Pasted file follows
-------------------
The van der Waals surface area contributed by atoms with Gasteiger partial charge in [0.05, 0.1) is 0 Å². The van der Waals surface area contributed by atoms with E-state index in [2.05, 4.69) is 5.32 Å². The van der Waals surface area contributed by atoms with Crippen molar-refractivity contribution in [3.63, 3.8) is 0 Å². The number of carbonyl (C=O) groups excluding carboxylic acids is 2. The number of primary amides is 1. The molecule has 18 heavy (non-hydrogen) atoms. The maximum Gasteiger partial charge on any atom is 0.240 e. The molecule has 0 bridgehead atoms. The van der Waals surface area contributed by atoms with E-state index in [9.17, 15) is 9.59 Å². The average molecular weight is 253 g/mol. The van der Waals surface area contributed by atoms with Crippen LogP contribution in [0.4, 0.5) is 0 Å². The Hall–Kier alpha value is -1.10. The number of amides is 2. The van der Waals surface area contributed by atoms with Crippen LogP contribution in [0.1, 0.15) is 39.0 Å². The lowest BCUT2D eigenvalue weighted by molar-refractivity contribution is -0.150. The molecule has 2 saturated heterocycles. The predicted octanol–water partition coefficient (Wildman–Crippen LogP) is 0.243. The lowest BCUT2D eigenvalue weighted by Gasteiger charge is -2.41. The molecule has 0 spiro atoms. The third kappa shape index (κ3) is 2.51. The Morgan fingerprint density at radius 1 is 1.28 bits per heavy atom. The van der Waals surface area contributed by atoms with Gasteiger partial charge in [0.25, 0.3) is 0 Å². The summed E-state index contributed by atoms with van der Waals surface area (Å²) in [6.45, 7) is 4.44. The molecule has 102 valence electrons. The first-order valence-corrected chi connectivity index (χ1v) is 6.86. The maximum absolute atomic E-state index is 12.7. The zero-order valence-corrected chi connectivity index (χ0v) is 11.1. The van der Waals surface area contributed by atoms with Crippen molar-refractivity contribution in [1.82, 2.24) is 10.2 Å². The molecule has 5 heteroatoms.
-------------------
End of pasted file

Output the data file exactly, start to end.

The van der Waals surface area contributed by atoms with Gasteiger partial charge in [0.05, 0.1) is 0 Å². The van der Waals surface area contributed by atoms with E-state index in [2.05, 4.69) is 5.32 Å². The van der Waals surface area contributed by atoms with Crippen molar-refractivity contribution in [3.63, 3.8) is 0 Å². The number of carbonyl (C=O) groups excluding carboxylic acids is 2. The number of primary amides is 1. The molecule has 18 heavy (non-hydrogen) atoms. The maximum Gasteiger partial charge on any atom is 0.240 e. The molecule has 0 bridgehead atoms. The van der Waals surface area contributed by atoms with E-state index in [9.17, 15) is 9.59 Å². The average molecular weight is 253 g/mol. The van der Waals surface area contributed by atoms with Crippen LogP contribution in [0.4, 0.5) is 0 Å². The Hall–Kier alpha value is -1.10. The number of amides is 2. The van der Waals surface area contributed by atoms with Crippen LogP contribution in [0.1, 0.15) is 39.0 Å². The lowest BCUT2D eigenvalue weighted by molar-refractivity contribution is -0.150. The molecule has 2 saturated heterocycles. The predicted octanol–water partition coefficient (Wildman–Crippen LogP) is 0.243. The lowest BCUT2D eigenvalue weighted by Gasteiger charge is -2.41. The molecule has 0 spiro atoms. The third kappa shape index (κ3) is 2.51. The Morgan fingerprint density at radius 1 is 1.28 bits per heavy atom. The van der Waals surface area contributed by atoms with Gasteiger partial charge in [0.25, 0.3) is 0 Å². The summed E-state index contributed by atoms with van der Waals surface area (Å²) in [6.45, 7) is 4.44. The molecule has 102 valence electrons. The first-order valence-corrected chi connectivity index (χ1v) is 6.86. The maximum absolute atomic E-state index is 12.7. The zero-order valence-corrected chi connectivity index (χ0v) is 11.1. The van der Waals surface area contributed by atoms with Crippen molar-refractivity contribution in [1.82, 2.24) is 10.2 Å². The molecule has 5 heteroatoms.